Upper-crust magma tracers

+ See all authors and affiliations

Science  28 Nov 1997:
Vol. 278, Issue 5343, pp. 1541k
DOI: 10.1126/science.278.5343.1541k

The platinum-group elements (PGEs) have been used as tracers of magma dynamics and mantle differentiation in Earth's interior because their depletions and enrichments relative to each other indicate how much melting, mixing, and water-rock interaction a magma may have experienced during its solidification. However, because the PGEs represent parts-per-billion concentrations in most rocks, an accurate determination of their abundance has been difficult. Rehkämper et al. measured the abundances of platinum, palladium, iridium, and ruthenium in a set of Cameroon and northern Tanzania xenoliths. From this limited but precise data, they infer that the magmas that formed the northern Tanzanian crust were extracted from a fluid-rich, deep subduction zone, whereas those magmas that produced the Cameroon crust melted and were extracted under anhydrous conditions; these results imply different mantle environments rather than varying degrees of partial melting to produce these different rock suites.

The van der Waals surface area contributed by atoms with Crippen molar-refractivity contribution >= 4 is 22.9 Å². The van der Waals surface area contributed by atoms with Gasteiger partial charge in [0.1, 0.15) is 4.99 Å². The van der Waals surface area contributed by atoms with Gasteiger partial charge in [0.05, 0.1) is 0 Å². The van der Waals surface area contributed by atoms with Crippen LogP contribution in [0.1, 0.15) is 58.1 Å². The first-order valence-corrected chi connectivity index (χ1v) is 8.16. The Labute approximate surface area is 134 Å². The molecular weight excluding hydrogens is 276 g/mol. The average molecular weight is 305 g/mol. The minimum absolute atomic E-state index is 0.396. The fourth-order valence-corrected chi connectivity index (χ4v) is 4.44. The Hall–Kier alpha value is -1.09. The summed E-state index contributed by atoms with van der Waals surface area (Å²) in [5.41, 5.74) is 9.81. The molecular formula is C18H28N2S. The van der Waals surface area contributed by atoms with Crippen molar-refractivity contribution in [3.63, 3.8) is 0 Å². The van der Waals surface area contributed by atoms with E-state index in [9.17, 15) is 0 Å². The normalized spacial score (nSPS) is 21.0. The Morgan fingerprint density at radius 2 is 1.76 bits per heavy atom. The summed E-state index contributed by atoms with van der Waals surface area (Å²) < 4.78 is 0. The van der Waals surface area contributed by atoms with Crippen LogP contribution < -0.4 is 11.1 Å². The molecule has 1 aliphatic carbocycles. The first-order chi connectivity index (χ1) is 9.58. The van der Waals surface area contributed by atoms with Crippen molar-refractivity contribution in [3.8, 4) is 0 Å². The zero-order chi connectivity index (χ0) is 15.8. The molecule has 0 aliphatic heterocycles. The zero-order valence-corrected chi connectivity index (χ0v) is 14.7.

Related Content

Navigate This Article